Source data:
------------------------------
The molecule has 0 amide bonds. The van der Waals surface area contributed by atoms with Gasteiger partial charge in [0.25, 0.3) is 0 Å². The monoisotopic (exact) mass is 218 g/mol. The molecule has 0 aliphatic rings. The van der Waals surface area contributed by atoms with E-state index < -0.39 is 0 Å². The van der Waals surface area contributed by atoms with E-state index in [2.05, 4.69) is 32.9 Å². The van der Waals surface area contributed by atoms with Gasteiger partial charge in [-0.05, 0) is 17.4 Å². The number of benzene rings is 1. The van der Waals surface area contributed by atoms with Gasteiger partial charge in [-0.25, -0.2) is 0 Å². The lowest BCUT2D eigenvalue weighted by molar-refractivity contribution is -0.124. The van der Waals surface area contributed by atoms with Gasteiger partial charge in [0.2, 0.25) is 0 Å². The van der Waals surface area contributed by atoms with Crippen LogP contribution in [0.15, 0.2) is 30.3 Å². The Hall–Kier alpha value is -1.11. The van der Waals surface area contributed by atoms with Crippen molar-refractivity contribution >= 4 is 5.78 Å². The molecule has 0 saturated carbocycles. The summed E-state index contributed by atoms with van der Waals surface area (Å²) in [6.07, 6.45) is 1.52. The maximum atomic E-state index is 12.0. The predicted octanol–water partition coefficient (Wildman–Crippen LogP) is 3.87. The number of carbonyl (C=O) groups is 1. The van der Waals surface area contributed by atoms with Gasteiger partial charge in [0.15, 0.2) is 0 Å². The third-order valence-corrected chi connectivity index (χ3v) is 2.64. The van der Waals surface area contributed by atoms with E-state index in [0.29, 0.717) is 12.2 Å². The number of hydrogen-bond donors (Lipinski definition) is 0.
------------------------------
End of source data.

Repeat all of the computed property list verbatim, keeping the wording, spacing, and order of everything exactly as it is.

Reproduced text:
The molecule has 0 amide bonds. The van der Waals surface area contributed by atoms with Gasteiger partial charge in [0.25, 0.3) is 0 Å². The monoisotopic (exact) mass is 218 g/mol. The molecule has 0 aliphatic rings. The van der Waals surface area contributed by atoms with E-state index < -0.39 is 0 Å². The van der Waals surface area contributed by atoms with E-state index in [2.05, 4.69) is 32.9 Å². The van der Waals surface area contributed by atoms with Gasteiger partial charge in [-0.05, 0) is 17.4 Å². The number of benzene rings is 1. The van der Waals surface area contributed by atoms with Gasteiger partial charge in [-0.25, -0.2) is 0 Å². The lowest BCUT2D eigenvalue weighted by molar-refractivity contribution is -0.124. The van der Waals surface area contributed by atoms with Gasteiger partial charge in [0.2, 0.25) is 0 Å². The van der Waals surface area contributed by atoms with Crippen LogP contribution in [0.15, 0.2) is 30.3 Å². The Hall–Kier alpha value is -1.11. The van der Waals surface area contributed by atoms with Crippen molar-refractivity contribution >= 4 is 5.78 Å². The molecule has 0 saturated carbocycles. The summed E-state index contributed by atoms with van der Waals surface area (Å²) in [6.07, 6.45) is 1.52. The maximum atomic E-state index is 12.0. The predicted octanol–water partition coefficient (Wildman–Crippen LogP) is 3.87. The number of carbonyl (C=O) groups is 1. The van der Waals surface area contributed by atoms with Gasteiger partial charge in [0.15, 0.2) is 0 Å². The third-order valence-corrected chi connectivity index (χ3v) is 2.64. The van der Waals surface area contributed by atoms with E-state index in [0.29, 0.717) is 12.2 Å². The number of hydrogen-bond donors (Lipinski definition) is 0.